Dittmann, Wilhelm

(1874-1954)
   politician; represented the USPD on the Council of People's Representatives.* He was born in the town of Eutin near Lübeck, where his father was a master millwright. After a difficult youth he became a carpenter and in 1894 joined both the woodworkers' union and the SPD. Strongly influenced by Ferdinand Lassalle and August Bebel, he had little interest in Marxist theory. He held various editorial posts for the Party before his 1906 election to Frankfurt's city council. After three years as editor of So-lingen's Bergische Arbeiterstimme, he was elected in 1912 to the Reichstag* (he retained his mandate until 1933). Already a prominent radical, his belief that Germany was responsible for the war's inception led him to oppose war credits in December 1915; he was soon among those who split from the SPD. In April 1917 he became the USPD's secretary, a position he retained until January 1922. In February 1918, because of his role in the prior month's strikes, he was sentenced to five years' imprisonment. He was amnestied, amidst Ar-mistice* negotiations, in October 1918.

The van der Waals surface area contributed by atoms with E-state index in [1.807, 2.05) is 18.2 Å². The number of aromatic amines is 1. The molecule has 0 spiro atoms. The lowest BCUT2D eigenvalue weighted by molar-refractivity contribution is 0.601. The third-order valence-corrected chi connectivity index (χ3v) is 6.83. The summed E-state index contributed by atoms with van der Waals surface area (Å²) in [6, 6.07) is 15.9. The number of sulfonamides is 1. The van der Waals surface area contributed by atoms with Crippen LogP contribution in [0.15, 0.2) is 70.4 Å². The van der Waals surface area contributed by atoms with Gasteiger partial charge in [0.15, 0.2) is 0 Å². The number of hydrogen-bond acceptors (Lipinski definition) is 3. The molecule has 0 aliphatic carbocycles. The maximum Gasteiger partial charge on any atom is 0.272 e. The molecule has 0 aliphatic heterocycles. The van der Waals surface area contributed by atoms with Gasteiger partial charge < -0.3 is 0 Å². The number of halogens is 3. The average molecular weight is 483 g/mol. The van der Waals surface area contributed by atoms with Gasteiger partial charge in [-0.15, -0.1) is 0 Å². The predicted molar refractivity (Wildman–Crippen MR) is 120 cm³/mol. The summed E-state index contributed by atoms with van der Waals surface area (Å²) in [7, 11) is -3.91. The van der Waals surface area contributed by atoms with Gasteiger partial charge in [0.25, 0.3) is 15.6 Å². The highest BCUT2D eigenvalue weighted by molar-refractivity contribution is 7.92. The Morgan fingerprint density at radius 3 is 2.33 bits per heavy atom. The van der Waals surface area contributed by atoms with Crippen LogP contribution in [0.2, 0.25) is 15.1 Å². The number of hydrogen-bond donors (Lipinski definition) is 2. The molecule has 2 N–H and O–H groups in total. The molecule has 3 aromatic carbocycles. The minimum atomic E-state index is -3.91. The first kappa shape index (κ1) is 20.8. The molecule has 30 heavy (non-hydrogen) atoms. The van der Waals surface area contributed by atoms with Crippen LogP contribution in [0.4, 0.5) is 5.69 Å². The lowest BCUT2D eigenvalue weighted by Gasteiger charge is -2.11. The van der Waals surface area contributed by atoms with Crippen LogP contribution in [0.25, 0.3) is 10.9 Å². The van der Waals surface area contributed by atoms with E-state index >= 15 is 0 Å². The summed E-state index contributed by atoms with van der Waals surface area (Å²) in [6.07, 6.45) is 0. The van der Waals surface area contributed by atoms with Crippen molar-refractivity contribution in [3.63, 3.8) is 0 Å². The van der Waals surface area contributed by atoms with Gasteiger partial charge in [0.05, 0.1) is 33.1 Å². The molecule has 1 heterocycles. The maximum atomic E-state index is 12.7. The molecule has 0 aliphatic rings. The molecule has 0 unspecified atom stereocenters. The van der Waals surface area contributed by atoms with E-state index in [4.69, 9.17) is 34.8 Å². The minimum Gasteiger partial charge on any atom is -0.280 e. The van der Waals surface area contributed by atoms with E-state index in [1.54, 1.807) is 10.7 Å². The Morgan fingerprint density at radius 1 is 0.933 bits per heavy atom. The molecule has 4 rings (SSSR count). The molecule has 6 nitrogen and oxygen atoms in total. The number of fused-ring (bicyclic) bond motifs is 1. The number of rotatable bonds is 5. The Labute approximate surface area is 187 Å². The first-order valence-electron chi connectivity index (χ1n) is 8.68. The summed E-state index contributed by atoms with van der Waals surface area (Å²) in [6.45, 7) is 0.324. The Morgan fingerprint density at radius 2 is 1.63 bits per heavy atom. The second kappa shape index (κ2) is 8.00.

On 10 November 1918 Dittmann was among three individuals selected by the USPD to serve on the six-member Council of People's Representatives. Although he and his colleagues resigned their seats on 29 December, the overall experience recast Dittmann as one of the USPD's more cautious members. He remained in the Party executive even after the radical wing triumphed in De-cember 1919, and he was among the delegates who attended the Moscow Com-intern congress in the summer of 1920. Thereafter he opposed the decision to unite with either the Comintern or the KPD. Moved by the 1922 assassination* of Walther Rathenau,* Dittmann recom-mended that the USPD, diminished by its split in late 1920, reunite with the SPD. He then served as secretary of the SPD's Parteivorstand. A member of Berlin's city council during 1921-1925, he never again associated with the ex-treme Left; indeed, his hostility to communism was evident when, in a speech to the 1929 Party congress, he argued that Germany's proletariat enjoyed greater socialization than Russia's. Joined by his friend and colleague Artur Crispien,* he fled to Switzerland in February 1933, wrote his memoirs, and returned to Bonn in 1951 to work in the SPD's archives.
   REFERENCES:Morgan, Socialist Left; NDB, vol. 4; Stachura, Political Leaders.

A Historical dictionary of Germany's Weimar Republic, 1918-1933. .

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